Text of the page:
Trickle Down Economics and Apple Pie

Any readers that know me in person know that I am a fiscal conservative and a general believer in the importance of economic growth. Trickle down economics can be paraphrased as sacrificing income equality in favor of focusing on growth. If allowing the wealthy to have higher incomes increases investment and will drive overall economic growth, the idea goes, the more we all benefit.

When Trickle Down Economics Fails

I just started reading Joseph Stiglitz's new book, The Price of Inequality, and he describes this theory in a wonderful way. He says if income in the economy is viewed as an apple pie, then in a perfectly equal economy, 1% of the people would have 1% of the pie. What trickle down economics suggest is that the 1% should be allowed to get a bigger slice of the pie because the loss taken this year by the 99% will be more than recuperated next year when the size of the pie as a whole increases. When trickle down economics doesn't work is when the size of the pie doesn't increase enough to recuperate the loss of income to the 99%. When this happens, there is still a wealth disparity, but no gain to the 99%.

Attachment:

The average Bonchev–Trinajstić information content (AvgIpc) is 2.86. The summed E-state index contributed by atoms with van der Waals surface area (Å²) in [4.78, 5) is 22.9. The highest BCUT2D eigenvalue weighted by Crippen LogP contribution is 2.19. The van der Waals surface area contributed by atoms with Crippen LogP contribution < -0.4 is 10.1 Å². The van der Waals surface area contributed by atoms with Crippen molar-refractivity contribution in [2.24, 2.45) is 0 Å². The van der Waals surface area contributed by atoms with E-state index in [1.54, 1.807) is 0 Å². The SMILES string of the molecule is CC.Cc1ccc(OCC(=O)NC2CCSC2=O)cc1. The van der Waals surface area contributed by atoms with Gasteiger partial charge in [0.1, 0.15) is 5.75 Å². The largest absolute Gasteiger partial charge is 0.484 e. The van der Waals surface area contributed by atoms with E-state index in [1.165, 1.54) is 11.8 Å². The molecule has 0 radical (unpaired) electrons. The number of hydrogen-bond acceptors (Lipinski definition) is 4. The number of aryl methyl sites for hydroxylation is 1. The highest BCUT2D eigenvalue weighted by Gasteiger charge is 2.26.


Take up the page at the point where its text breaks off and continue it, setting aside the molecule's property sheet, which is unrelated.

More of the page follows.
I think this is a truly useful metaphor, particularly for chatting over dinner or describing the concept to someone wtihout much interest in economics.